You can vote for Dale Murphy for the Hall of Fame. Just do it for the right reasons, OK?

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Tim Kawakami of the Mercury News just submitted his first-ever Hall of Fame ballot.  Included on that ballot was Dale Murphy.

I’m cool with that. I don’t think I’d vote for him myself because I really do like to see a mix of elite peak — which Murphy had — and longevity, which Murphy didn’t.  Your mileage may vary, and I will make some exceptions, but for the most part I think those non-MVP but still superior years helping teams win are important.

But that’s just me. I can totally get on board with people differing in that regard, and frankly, it would make me kind of happy as a fanboy to see Murph in the Hall.

But one thing I do believe: if you’re going to vote for Dale Murphy, at least make sure you’re accurate about his merits, OK?  Don’t say stuff like this:

During 1980-1987, Murphy was the BEST PLAYER IN BASEBALL, I’m pretty sure. I remember thinking that throughout that time, and I don’t believe I was wrong … I think the HOF is about GREATNESS–about guys who affected every bit of every game they played in their primes. –That’s Murphy, to me. Most HRs in the ’80s, by the way. Most RBIs, too.

People can believe different things when it comes to “THE BEST PLAYER IN BASEBALL,” but if you’re going to look at 1980-87 and conclude that Mike Schmidt wasn’t that, well, you need to show more work than Kawakami does here.

Oh, and you also need to not get things simply wrong.  Murphy did not have the most home runs in the 1980s, Schmidt did.  Nor did he have the most RBI, Eddie Murray did. I’m a stats moron but even I can figure that out fairly quickly.

Oh well. At least he votes for Jeff Bagwell and Alan Trammell. I just hope it’s not because Bagwell led baseball in saves in the 1990s and because Trammell hit in 57 consecutive games.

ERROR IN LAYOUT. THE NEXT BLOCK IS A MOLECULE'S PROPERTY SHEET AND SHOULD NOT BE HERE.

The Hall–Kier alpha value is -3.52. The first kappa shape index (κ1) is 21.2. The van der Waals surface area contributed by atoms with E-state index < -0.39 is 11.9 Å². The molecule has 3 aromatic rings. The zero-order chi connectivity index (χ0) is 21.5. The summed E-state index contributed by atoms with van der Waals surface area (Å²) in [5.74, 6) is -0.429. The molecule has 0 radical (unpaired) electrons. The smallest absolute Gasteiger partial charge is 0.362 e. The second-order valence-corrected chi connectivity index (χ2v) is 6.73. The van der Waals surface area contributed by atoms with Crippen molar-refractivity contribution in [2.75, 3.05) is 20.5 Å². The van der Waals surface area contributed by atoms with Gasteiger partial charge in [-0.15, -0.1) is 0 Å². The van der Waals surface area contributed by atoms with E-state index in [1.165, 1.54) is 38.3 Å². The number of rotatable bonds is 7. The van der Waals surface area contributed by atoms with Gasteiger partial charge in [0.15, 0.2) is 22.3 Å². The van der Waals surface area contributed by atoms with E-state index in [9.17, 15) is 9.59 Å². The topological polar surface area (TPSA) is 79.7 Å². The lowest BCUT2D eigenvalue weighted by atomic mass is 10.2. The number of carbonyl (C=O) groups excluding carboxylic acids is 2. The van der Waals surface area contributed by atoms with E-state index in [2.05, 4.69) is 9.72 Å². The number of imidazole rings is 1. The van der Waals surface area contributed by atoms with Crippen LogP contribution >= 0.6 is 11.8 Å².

Zack Cozart thinks the way the Rays have been using Sergio Romo is bad for baseball

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The Rays started Sergio Romo on back-to-back days and if that sounds weird to you, you’re not alone. Romo, of course, was the star closer for the Giants for a while, helping them win the World Series in 2012 and ’14. He’s been a full-time reliever dating back to 2006, when he was at Single-A.

In an effort to prevent lefty Ryan Yarbrough from facing the righty-heavy top of the Angels’ lineup (Zack Cozart, Mike Trout, Justin Upton), Romo started Saturday’s game, pitching the first inning before giving way to Yarbrough in the second. Romo struck out the side, in fact. The Rays went on to win 5-3.

The Rays did it again on Sunday afternoon, starting Romo. This time, he got four outs before giving way to Matt Andriese. Romo walked two without giving up a hit while striking out three. The Angels managed to win 5-2 however.

Despite Sunday’s win, Cozart wasn’t a happy camper with the way the Rays used Romo. Via Fabian Ardaya of The Athletic, Cozart said, “It was weird … It’s bad for baseball, in my opinion … It’s spring training. That’s the best way to explain it.”

It’s difficult to see merit in Cozart’s argument. It’s not like the Rays were making excessive amounts of pitching changes; they used five on Saturday and four on Sunday. The games lasted three hours and three hours, 15 minutes, respectively. The average game time is exactly three hours so far this season. I’m having trouble wondering how else Cozart might mean the strategy is bad for baseball.

It seems like the real issue is that Cozart is afraid of the sport changing around him. The Rays, like most small market teams, have to find their edges in slight ways. The Rays aren’t doing this blindly; the strategy makes sense based on their opponents’ starting lineup. The idea of valuing on-base percentage was scoffed at. Shifting was scoffed at and now every team employs them to some degree. Who knows if starting a reliever for the first three or four outs will become a trend, but it’s shortsighted to write it off at first glance.